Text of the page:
Fortune's David Kirkpatrick dissects the issue:
Given Google's market dominance, the current objections to its $3.2 billion acquisition of ad placement network Doubleclick may be the tip of the iceberg. I see no reason why Google should be prevented from owning Doubleclick, but the reaction to the deal shows that worried advertisers and others are starting to see the company as a dangerous monopolist, just as they have seen Microsoft or, in an earlier era, IBM. (Microsoft's own objections to the Google/Doubleclick deal are disingenuous.) Advertisers worry that Google can raise its prices on a whim and thus make customer acquisition suddenly more expensive, wiping out profits. There is already grumbling that Google's prices are rising too fast.He goes on to comment on the irony in Google's pro-network neutrality stance (the idea that Internet access providers should have to guarantee carriage to any Internet content producer...like Google).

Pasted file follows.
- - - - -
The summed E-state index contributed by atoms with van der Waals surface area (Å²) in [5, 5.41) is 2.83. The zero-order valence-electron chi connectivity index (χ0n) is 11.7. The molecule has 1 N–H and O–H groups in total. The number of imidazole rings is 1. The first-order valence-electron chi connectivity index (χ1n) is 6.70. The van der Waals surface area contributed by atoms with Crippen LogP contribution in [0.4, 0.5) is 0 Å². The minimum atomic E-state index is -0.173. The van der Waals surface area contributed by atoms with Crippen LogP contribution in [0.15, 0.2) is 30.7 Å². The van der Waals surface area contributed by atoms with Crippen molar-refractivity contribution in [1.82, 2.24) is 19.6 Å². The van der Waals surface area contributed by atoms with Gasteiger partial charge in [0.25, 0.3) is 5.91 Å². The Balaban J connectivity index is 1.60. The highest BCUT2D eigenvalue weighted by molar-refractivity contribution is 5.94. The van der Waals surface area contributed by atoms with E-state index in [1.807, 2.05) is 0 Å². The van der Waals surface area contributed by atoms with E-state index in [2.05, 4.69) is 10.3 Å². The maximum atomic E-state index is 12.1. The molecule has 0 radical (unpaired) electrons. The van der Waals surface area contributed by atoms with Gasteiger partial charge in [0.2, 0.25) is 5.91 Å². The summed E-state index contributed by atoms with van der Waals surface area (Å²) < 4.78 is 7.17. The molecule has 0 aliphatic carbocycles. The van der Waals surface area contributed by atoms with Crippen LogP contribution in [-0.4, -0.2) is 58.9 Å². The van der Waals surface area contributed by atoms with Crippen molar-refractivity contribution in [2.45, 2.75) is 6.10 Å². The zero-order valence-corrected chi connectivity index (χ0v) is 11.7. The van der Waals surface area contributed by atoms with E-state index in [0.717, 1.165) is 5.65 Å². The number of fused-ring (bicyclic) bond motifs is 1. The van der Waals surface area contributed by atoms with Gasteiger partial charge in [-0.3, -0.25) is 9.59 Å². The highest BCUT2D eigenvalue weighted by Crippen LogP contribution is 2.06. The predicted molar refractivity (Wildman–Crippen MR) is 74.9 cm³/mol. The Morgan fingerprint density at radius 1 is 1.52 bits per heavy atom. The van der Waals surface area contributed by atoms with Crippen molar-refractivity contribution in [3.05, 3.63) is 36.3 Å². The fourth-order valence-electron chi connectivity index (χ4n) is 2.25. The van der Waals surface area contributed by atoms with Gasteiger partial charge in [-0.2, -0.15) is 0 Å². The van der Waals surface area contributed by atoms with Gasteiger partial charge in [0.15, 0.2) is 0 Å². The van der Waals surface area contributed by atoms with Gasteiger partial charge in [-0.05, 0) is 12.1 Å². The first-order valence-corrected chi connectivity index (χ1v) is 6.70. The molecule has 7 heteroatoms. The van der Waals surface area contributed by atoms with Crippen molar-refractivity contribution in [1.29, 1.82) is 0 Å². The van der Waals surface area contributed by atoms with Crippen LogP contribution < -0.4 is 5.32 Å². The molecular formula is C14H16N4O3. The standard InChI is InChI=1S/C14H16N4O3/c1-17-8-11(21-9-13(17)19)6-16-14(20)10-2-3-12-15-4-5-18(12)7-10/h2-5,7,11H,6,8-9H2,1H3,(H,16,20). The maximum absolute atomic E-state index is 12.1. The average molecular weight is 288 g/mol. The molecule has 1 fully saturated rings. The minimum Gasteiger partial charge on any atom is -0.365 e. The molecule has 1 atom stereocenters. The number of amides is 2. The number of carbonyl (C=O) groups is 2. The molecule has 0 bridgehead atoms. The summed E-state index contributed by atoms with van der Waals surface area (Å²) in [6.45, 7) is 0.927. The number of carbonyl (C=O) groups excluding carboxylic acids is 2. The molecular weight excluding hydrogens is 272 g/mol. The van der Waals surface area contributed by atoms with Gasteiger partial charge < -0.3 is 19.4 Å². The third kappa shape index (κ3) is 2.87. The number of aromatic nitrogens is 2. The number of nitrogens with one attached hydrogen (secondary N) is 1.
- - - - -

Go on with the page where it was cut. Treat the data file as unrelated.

If Google grows more dominant in search and ad placement I could easily imagine advertisers and content-makers applying the same argument to it - to say Google is becoming an essential facility for commerce that must be required to make available affordable and even-handed access to its services for all comers. Google's done what it does better than the rest, and hasn't done anything wrong. Should it be allowed to keep on doing it?If the telecom industry can't be trusted with our information, why should Google? Information, after all, is power. And Google has a ton of it.
Indeed, it seems only a matter of time before powerbrokers with vested interests begin leveraging. Cases in point: Google veep Tim Armstrong and his other company, Associated Content; Aaron Wall's detective work revealing Google Checkout's intimate relationship with GolfBalls.com.Is Google too big for its own good?
And from the other side as well, as the big brands buy up high-ranking sites in order to appear multiple times in the top ten results.
(Google image by dannysullivan)